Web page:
(This poem is written by the Scottish journalist, poet and song-writer Charles Mackay. He was born in 1814. He is famous chiefly for his songs, some of which were very popular even in his lifetime. He died in 1889.)

There dwelt a miller hale and bold,
Beside the river Dee;
He worked and sang from morn to night,
No lark more blithe than he,
And this the burden of his song
For ever used to be,
"I envy nobody, no, not I,
And nobody envies me!"

"Thou'rt wrong my friend!" said old King Hal,
"Thou'rt wrong as wrong can be;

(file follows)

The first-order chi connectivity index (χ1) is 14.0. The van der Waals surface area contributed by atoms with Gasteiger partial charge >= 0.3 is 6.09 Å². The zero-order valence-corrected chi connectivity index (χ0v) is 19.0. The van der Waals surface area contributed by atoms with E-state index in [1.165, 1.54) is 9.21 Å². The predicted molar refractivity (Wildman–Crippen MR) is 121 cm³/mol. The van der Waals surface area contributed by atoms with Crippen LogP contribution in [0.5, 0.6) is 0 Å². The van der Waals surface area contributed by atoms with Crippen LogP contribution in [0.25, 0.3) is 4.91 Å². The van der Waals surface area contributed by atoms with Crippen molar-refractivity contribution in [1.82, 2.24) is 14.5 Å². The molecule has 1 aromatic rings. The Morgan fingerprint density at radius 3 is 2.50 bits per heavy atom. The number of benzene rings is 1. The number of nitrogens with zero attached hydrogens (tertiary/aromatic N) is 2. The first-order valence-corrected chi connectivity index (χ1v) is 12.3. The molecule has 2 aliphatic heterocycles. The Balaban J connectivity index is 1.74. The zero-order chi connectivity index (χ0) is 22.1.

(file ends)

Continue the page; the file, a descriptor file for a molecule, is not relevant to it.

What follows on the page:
For, could my heart be light as thine,
I'd gladly change with thee,
And tell me now, what makes thee sing
With voice so loud and free,
While I am sad, though I am the king,
Beside the river Dee?"

The miller smiled and doffed his cap;
"I earn my bread," quoth he,
"I love my wife, I love my friend,
I love my children three;
I owe no penny I cannot pay;
I thank the river Dee,
That turns the mill that grinds the corn
To feed my bales and me".

"Good friend!" said Hal, and sighed the while,
"Farewell, and happy be;
But say no more, if thou'dst say true,
That no man envies thee.
Thy mealy cap is worth my crown,
Thy mill my kingdom's fee;
Such men as thou are England's boast.
O'miller of the Dee".

-- Charles Mackay

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